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The O’Reilly Auto Parts Grand National Roadster Show

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The O’Reilly Auto Parts Grand National Roadster Show

The O’Reilly Auto Parts Grand National Roadster Show

AIN’T IT GRAND!

If using Google, driving from the center of Los Angeles to Pomona via I-10 is about 30 miles. But if relying on historical perspective, and your destination is the Grand National Roadster Show at the Pomona Fairgrounds, the journey is closer to 60 years. The distance isn’t mileage and time; rather, it’s memories and time travel. Once you land, park and grab your ticket or pass, you’ve left 2024 and strolled into 1964. 

This assemblage of traditional rods and less-than-traditional customs (‘traditional custom’ is an oxymoron, if ever there was one…) grabs you from the git-go. If you enjoy individualistic design this is the place. And if a fan of hand craftsmanship, the almost lost art of beating aluminum panels and welding tubes, the Pomona exhibit halls are the space. 

Beyond the overdose of modified Fords, restored Beetles, an almost-overdose of restomods and – thanks to Ron Jones Garage in Windsor, Colorado – a totally tubular take on VW’s Thing, there is also a judged competition to determine both America’s Most Beautiful Roadster and, for builders of the not-a-roadster, the Al Slonaker Memorial Award, honoring show founders Al and Mary Slonaker. 

This year’s AMBR went to a ’32 Ford 2-door Phaeton owned by Beth Myers and built by Roy Brizio Street Rods. With the win, Ms. Myers receives a $12,500 prize, which is provided by ARP Fasteners. And that, ladies and gentlemen, might cover the cost of painting America’s Most Beautiful Roadster, which – you’ve already guessed – was beautiful …but $12K probably went for the paint prep, with painting optional!

The Slonaker went to a ’59 Impala built by Steve Cook Creations, featuring 518 cubic inches of LS3 motor, sitting atop a Roadster Shop chassis. In short, this isn’t a ’59 you’ll find at a tote-the-note; in all likelihood the costs of its construction would have sucked up all of a used car lot’s floorplan. Finished in Adventure Green Pearl paint, the Impala also garnered a $12,500 cash prize from ARP Fasteners.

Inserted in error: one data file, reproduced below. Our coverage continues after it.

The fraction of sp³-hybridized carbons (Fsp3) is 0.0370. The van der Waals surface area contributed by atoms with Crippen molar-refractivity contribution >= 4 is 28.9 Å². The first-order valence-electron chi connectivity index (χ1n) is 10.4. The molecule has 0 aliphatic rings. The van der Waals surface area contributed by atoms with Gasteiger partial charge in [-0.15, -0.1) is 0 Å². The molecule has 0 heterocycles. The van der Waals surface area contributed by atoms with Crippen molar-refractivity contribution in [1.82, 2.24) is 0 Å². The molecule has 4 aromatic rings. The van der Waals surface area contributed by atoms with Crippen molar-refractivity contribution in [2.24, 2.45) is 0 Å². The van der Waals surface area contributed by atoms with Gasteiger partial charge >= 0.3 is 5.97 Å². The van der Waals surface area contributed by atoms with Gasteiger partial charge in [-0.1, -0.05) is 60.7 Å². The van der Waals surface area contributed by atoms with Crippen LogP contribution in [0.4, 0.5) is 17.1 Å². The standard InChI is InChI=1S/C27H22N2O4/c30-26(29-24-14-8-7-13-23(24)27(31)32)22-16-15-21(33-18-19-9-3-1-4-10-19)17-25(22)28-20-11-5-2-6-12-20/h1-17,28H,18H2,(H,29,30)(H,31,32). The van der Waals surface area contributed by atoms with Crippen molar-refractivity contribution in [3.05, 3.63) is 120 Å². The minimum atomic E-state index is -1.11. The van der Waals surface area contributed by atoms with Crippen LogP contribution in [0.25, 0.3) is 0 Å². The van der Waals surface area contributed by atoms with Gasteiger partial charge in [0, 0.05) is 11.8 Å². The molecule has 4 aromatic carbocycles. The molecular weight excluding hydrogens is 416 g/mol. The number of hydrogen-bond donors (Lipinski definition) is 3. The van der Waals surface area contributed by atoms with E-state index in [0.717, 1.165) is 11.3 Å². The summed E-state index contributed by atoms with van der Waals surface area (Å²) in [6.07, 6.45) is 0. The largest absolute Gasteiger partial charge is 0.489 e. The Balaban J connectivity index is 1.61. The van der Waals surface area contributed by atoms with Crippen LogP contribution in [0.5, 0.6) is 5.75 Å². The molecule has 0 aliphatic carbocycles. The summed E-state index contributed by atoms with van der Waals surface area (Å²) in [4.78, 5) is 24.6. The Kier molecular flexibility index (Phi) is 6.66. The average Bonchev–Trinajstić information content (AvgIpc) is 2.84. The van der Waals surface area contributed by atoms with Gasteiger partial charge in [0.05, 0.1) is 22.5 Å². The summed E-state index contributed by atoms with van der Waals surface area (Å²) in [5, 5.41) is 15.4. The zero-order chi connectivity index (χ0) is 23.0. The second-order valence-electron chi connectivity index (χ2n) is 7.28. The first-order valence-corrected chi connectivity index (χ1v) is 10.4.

Of course, there’s far more to the Grand National Roadster Show than those two builds and their two awards. And while I didn’t take a full accounting of who’s there from where, this is far more than a California-based show with California-only participation. The Ron Jones display from Colorado was notable, as was the presence of Cal Automotive Creations from an Omaha (Nebraska) suburb. That company’s Wagoneer reminds me of a time when the Wagoneer could credibly navigate an offroad park – and wasn’t the size of an offroad park. The rebuild is beautiful, and while its offroad rubber is bigger than standard spec, the footprint can still navigate a Starbucks drive-thru. And is absolutely perfect for the inevitable snow-covered Nebraska. 

Additional highlights included the hand-hammered Schroeder Speedster Special, a ’55 Ford Fairlane Victoria, a slammed 4-place Thunderbird, and the aforementioned Porsche-powered Thing. In that same Ron Jones display area was a beautifully restored Bugatti, which would have received my nod for France’s Most Beautiful Roadster. That’s if, of course, there was such an award…

Pomona’s Grand National Roadster Show can leave you overwhelmed, just as the current state of new car shows, which I’ve most recently seen in LA and DC, can leave me underwhelmed. Beyond the craftsmanship and color of the Grand National Roadster Show is the bottom-line reminder: This skill set (and, perhaps equally important, the mindset), while fostered in the post-WWII ‘50s and ‘60s, is alive and well in this century. And once a year, much of it is sitting in Pomona.

Boldt, a contributor to outlets such as AutoTrader.com, Kelley Blue Book and Autoblog, brings to his laptop some forty years of experience in automotive retail, journalism and public relations. He is a member of the Texas Auto Writers Association, The Washington Automotive Press Association and L.A.'s Motor Press Guild. David is the Managing Editor of txGarage, a regular panelist on the AutoNetwork Reports webcast/podcast, and the automotive contributor to Dallas' Katy Trail Weekly.

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